Frustrated Glasgow Warriors in bid to build momentum

Josh Strauss believes there are pros and cons to having games cancelled, and the extra rest can be beneficial. Picture: SNS Group

Josh Strauss believes there are pros and cons to having games cancelled, and the extra rest can be beneficial. Picture: SNS Group

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It is not so much a case of Glasgow Warriors’ large international contingent failing to deal with life after the heady highs and heart-breaking lows of this year’s Rugby World Cup, as them not getting a chance to properly move on from that mind-spinning experience.

Head coach Gregor Townsend started drip-feeding his star players back into the set-up as soon as was humanly possible after the tournament, and initially it felt as if things were settling down nicely for the reigning Guinness Pro12 champions.

It has been a new experience and learning curve: a different forwards coach, different calls, and different guys

Josh Strauss

The likes of Sean Lamont, Richie Vernon and Tim Swinson came back into his starting line-up for the team’s trip to Dublin on 23 October, just five days after that quarter-final defeat by Australia – and although this match ended in defeat for the Warriors, they would have taken comfort from the character of their performance. The outcome of this game swung on two debatable yellow-cardings and an equally contentious penalty try awarded against the visitors. The fact that they returned home with a losing bonus point reflected how close they had come to picking up a rare win in the Irish capital.

The likes of Tommy Seymour, Peter Horne and Gordon Reid returned to the fold a week later when the Ospreys were put to the sword on a balmy afternoon at Scotstoun; while Stuart Hogg, Finn Russell and Jonny Gray were back in harness by the time Cardiff Blues were defeated on their own patch at the start of November. Since then, however, the Warriors have been frustrated as the scourge of terrorism and the rather less horrifying experience of pitch flooding have wreaked havoc on their fixture schedule.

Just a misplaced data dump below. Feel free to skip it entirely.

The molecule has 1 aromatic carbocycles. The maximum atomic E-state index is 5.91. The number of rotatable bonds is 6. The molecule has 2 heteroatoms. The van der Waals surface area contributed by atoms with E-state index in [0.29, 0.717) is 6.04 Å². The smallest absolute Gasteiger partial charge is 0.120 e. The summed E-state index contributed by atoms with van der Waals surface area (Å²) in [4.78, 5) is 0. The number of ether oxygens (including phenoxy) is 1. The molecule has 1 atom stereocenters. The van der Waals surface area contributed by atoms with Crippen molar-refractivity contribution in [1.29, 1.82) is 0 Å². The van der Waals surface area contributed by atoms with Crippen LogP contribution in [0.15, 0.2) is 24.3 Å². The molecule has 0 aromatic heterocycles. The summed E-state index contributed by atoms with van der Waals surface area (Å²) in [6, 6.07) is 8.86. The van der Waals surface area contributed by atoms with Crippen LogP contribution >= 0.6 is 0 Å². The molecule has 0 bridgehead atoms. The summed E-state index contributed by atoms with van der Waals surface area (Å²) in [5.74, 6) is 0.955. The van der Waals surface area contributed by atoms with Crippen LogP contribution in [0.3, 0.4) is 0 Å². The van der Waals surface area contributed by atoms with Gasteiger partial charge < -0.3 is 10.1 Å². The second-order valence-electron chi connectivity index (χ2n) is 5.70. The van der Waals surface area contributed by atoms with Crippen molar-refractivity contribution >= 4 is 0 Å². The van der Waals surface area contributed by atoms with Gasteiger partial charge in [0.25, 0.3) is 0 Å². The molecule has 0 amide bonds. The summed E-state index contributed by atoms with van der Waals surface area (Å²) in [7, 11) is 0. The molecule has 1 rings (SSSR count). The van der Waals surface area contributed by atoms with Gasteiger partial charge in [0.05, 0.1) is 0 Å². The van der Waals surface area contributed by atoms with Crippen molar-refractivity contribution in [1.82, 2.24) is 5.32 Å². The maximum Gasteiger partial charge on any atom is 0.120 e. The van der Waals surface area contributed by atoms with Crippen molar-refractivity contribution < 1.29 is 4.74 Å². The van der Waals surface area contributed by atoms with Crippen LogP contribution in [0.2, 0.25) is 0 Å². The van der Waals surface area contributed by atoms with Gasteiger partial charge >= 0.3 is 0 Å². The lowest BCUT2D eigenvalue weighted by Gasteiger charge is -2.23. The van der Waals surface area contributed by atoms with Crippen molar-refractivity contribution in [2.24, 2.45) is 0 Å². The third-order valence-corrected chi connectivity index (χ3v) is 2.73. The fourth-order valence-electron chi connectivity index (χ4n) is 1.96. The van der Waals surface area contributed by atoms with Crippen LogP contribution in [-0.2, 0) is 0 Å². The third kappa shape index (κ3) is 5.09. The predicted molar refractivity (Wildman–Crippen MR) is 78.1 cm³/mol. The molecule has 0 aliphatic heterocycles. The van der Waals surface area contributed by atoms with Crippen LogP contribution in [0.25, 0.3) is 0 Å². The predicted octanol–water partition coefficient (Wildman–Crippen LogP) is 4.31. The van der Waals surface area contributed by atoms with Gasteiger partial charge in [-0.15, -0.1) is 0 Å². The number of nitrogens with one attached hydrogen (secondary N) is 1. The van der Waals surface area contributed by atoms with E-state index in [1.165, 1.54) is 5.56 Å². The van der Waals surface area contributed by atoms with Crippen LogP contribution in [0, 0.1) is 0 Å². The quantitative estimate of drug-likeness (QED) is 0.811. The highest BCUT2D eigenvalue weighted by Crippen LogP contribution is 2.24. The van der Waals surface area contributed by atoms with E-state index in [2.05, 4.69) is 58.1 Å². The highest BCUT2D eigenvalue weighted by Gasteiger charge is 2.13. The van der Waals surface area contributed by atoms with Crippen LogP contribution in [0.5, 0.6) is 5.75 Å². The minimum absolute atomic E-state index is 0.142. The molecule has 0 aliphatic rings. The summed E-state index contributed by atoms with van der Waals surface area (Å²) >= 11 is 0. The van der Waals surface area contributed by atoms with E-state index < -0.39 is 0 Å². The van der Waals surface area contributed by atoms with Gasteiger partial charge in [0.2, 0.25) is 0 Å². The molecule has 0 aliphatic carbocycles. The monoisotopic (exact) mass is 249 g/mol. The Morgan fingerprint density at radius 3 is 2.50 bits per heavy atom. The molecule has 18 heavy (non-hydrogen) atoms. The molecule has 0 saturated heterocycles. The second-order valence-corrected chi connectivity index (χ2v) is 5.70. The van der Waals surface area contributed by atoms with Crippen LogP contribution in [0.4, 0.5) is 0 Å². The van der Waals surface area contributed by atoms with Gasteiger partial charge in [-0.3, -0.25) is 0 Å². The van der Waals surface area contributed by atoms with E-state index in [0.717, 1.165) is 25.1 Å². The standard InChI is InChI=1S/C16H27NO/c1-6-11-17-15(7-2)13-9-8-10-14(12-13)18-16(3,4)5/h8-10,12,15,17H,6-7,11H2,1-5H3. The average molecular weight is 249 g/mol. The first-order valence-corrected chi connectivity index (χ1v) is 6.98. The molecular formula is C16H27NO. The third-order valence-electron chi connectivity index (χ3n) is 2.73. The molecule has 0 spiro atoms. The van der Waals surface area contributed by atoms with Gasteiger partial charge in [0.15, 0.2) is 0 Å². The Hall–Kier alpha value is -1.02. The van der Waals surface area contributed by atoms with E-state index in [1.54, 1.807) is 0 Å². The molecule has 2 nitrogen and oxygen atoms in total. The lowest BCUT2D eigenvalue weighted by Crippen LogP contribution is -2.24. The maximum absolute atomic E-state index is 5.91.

They have played only two games in the last month and neither of those encounters has gone according to plan.

Perhaps still disorientated by their proximity to the Paris attacks the previous week, they were well off the pace during the opening half hour of their Champions Cup clash against Northampton Saints and were never able to recover. The following week they managed a return to winning ways in the Pro12, but their performance in a 13-6 victory over lowly Treviso at Scotstoun fell a long way short of the high standards we have come to expect.

Storm Desmond meant that the Warriors were denied an opportunity last weekend to exorcise the memory of their recent misadventures before returning to Champions Cup action against the Scarlets this coming Saturday.

“It is the weirdest one [start to the season] I have been involved in. There are pros and cons of having games cancelled. You get a bit more rest but you don’t want that break in momentum or concentration,” mused Josh Strauss, who is one of the many players who must have gone from feeling battle weary after an heroic World Cup campaign, to feeling decidedly under-cooked as a consequence of having had so little game time during the last two months.

“It has been a new experience and learning curve: a different forwards coach, different calls, and different guys. So, it has been different, but I wouldn’t say disruptive. It has been a new experience but a good one, and we had to sit down and do the work off the field.”

He added: “On the Saturday [when last weekend’s game was called off] we got an email telling us what do to do. Some of the guys at peak of fitness did a bit of recovery, and the guys who needed a bit would go to gym – it was different for everyone.”

“So we will try and look at the week off as a positive. We have talked the talk, the boys have done the training, now it is time to walk the walk and get it right on the weekend.”

Strauss and his international team-mates were not involved when the Warriors lost at home to the Scarlets on the opening weekend of the Pro12 season, but the South African says he is well aware of the sort of challenge the Welshmen will pose.

“I think they are doing pretty much what they did last season, they have just got it right this year. They have got a very good pack, they are very disruptive. They like to play two open-sides and they are very good at it. They are also very good finishers. So we know what is coming. We just have to get our game to the level we were playing at last season when we played well against them,” he says.

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